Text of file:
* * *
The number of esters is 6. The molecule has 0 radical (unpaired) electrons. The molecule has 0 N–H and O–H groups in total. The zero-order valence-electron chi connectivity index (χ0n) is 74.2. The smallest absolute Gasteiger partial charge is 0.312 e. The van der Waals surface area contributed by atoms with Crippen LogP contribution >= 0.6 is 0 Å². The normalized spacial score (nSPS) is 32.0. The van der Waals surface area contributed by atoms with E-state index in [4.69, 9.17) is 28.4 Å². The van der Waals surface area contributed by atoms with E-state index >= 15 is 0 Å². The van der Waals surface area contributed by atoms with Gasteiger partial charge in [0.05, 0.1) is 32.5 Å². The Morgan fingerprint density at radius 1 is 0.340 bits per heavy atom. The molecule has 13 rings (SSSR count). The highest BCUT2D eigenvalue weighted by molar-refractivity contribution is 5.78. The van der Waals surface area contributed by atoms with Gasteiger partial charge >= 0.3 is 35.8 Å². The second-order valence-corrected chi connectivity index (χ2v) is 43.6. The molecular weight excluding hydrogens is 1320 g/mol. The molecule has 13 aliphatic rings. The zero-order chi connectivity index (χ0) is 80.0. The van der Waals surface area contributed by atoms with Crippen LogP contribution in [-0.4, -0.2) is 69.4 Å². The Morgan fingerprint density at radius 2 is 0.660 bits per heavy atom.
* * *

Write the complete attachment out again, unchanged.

The number of esters is 6. The molecule has 0 radical (unpaired) electrons. The molecule has 0 N–H and O–H groups in total. The zero-order valence-electron chi connectivity index (χ0n) is 74.2. The smallest absolute Gasteiger partial charge is 0.312 e. The van der Waals surface area contributed by atoms with Crippen LogP contribution >= 0.6 is 0 Å². The normalized spacial score (nSPS) is 32.0. The van der Waals surface area contributed by atoms with E-state index in [4.69, 9.17) is 28.4 Å². The van der Waals surface area contributed by atoms with E-state index >= 15 is 0 Å². The van der Waals surface area contributed by atoms with Gasteiger partial charge in [0.05, 0.1) is 32.5 Å². The Morgan fingerprint density at radius 1 is 0.340 bits per heavy atom. The molecule has 13 rings (SSSR count). The highest BCUT2D eigenvalue weighted by molar-refractivity contribution is 5.78. The van der Waals surface area contributed by atoms with Gasteiger partial charge >= 0.3 is 35.8 Å². The second-order valence-corrected chi connectivity index (χ2v) is 43.6. The molecular weight excluding hydrogens is 1320 g/mol. The molecule has 13 aliphatic rings. The zero-order chi connectivity index (χ0) is 80.0. The van der Waals surface area contributed by atoms with Crippen LogP contribution in [-0.4, -0.2) is 69.4 Å². The Morgan fingerprint density at radius 2 is 0.660 bits per heavy atom.